Some new traders are so eager to get started that they jump right in without adequate preparation or know-how.
Most importantly, they don’t yet know where their edge is or how to capitalize on it.
Paper trading is an excellent way to climb the learning curve. Paper trading happens in a virtual account that lets you “trade” under real-time conditions; the difference, of course, is that you’re not trading real money.
Most major brokerage firms offer paper trading or demo trading accounts; while the benefits of this training seem obvious, it’s not without its naysayers.
Here’s a look at the pros and cons of paper trading so you can decide if it’s right for you.
Plusses to paper trading
Economics: Paper trading allows you to get started — and to test your strategies — for free. Don’t let the excuse of I’d like to get started with trading but don’t have the money yet hold you back.
Organization: Traders need to be calm, cool and collected, and paper trading lets you familiarize yourself with different order types under reduced-stress circumstances, allowing you to get comfortable setting stops, limit and market orders.
It also gives you time to set up a trading layout. You’ve got limited real estate when it comes to your computer screen (or screens); paper trading allows you to decide if you are helped by having charts, a news feed, a chat room or something else in your face as you’re working.
Statistics: You need stats to figure out your strengths and weaknesses as a trader; paper trading gives you data on the strategies, time frame and more that are working for you or failing you. You could blow through a lot of money trying to find your edge; paper trading lets you collect statistics on your trading without risking real money.
Experimentation: Paper trading isn’t just for beginners. Many successful traders won’t add a new strategy to their trick bag without paper-trading it first, allowing them to experiment without damaging their real account.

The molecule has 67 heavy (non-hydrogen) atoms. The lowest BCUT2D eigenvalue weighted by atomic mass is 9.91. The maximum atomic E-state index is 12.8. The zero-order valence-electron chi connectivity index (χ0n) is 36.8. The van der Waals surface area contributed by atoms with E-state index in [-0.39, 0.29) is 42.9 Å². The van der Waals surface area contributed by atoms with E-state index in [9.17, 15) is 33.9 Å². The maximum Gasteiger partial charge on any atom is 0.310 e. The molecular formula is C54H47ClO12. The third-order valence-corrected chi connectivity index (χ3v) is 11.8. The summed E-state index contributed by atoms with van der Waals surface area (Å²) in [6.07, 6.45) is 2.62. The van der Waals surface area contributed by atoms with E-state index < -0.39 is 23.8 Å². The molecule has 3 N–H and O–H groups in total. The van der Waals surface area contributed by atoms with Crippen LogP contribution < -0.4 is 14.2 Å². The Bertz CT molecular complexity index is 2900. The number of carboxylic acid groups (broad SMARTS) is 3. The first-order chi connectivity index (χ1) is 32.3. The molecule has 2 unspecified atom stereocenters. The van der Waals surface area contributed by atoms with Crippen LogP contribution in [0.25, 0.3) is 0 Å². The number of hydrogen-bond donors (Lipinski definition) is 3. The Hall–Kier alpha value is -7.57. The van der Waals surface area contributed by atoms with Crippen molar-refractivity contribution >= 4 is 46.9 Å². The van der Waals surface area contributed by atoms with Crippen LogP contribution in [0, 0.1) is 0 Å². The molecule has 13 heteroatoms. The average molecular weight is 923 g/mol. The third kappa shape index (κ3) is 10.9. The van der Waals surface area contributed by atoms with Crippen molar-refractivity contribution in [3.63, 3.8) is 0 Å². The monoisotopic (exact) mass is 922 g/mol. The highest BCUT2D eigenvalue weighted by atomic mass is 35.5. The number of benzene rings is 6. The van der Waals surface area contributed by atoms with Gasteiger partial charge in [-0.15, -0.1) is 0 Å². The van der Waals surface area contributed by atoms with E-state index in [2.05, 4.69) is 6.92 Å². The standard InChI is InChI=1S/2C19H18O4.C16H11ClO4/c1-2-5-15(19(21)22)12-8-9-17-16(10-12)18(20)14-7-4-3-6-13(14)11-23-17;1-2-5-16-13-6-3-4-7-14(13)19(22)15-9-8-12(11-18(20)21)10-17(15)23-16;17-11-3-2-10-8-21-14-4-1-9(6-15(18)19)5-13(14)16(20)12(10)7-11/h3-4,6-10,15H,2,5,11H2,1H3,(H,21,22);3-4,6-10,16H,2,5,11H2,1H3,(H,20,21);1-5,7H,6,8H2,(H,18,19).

Some traders also backtest strategies and ideas; paper trading is often considered a better alternative to backtesting, because it shows how the strategy works in real time rather than plugging it into historical numbers.
Downsides to paper trading
No skin in the game: If we made a bet on a coin toss — heads I win, tails you lose, and the loser has to shave their eyebrows — you’d be mighty interested in the outcome. If it was simply a friendly bet with no stakes riding on the outcome, you wouldn’t really care who won or lost.
Some naysayers to paper trading believe you aren’t serious about trading until real money is on the line. Paper trading mutes the emotions and, according to some, dulls the senses.
You need to know how you will react when a position moves against you, if you will panic, freeze or trade your plan. Even great traders feel fear from time to time, second-guessing themselves; paper trading doesn’t get them past those doubts.
Use paper trading to …
— Learn how to execute different types of orders comfortably.
— Identify your strengths and weakness.
— Build confidence in yourself and your strategies.
An alternative to paper trading
If you are one of those people who need skin in the game to get excited, consider opening a trading account with a small amount of capital. Trading a small account offers the same benefits as paper trading but with the emotional trigger of a real financial investment.
Taken seriously, paper trading can be invaluable. If you think it’s a game and don’t try to learn from it, however, paper trading can be a complete waste of time. It all depends on you; the more you prepare for live trading — and act like you have real money on the line — the better off you will be when there is real money on the line.
Jason Bond runs JasonBondTraining.com and is a swing trader of small-cap stocks.
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